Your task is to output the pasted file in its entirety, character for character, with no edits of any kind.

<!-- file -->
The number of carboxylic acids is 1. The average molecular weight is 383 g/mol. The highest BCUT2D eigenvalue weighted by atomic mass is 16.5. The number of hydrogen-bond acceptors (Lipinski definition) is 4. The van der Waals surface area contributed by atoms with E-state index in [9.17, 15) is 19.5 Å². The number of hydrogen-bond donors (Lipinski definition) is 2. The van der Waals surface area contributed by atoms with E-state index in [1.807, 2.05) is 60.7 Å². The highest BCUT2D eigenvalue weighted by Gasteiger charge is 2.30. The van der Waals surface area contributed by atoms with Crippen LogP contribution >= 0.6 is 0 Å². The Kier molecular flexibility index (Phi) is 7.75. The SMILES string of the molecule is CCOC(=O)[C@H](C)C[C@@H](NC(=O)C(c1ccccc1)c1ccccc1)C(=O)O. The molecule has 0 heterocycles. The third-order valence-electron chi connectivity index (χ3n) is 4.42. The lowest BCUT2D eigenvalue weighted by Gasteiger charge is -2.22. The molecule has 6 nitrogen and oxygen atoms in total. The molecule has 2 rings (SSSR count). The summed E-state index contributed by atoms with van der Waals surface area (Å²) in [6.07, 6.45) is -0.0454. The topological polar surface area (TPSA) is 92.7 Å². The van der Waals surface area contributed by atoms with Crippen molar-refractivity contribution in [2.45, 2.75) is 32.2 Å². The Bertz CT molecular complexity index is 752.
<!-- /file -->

The number of carboxylic acids is 1. The average molecular weight is 383 g/mol. The highest BCUT2D eigenvalue weighted by atomic mass is 16.5. The number of hydrogen-bond acceptors (Lipinski definition) is 4. The van der Waals surface area contributed by atoms with E-state index in [9.17, 15) is 19.5 Å². The number of hydrogen-bond donors (Lipinski definition) is 2. The van der Waals surface area contributed by atoms with E-state index in [1.807, 2.05) is 60.7 Å². The highest BCUT2D eigenvalue weighted by Gasteiger charge is 2.30. The van der Waals surface area contributed by atoms with Crippen LogP contribution >= 0.6 is 0 Å². The Kier molecular flexibility index (Phi) is 7.75. The SMILES string of the molecule is CCOC(=O)[C@H](C)C[C@@H](NC(=O)C(c1ccccc1)c1ccccc1)C(=O)O. The molecule has 0 heterocycles. The third-order valence-electron chi connectivity index (χ3n) is 4.42. The lowest BCUT2D eigenvalue weighted by Gasteiger charge is -2.22. The molecule has 6 nitrogen and oxygen atoms in total. The molecule has 2 rings (SSSR count). The summed E-state index contributed by atoms with van der Waals surface area (Å²) in [6.07, 6.45) is -0.0454. The topological polar surface area (TPSA) is 92.7 Å². The van der Waals surface area contributed by atoms with Crippen molar-refractivity contribution in [2.45, 2.75) is 32.2 Å². The Bertz CT molecular complexity index is 752.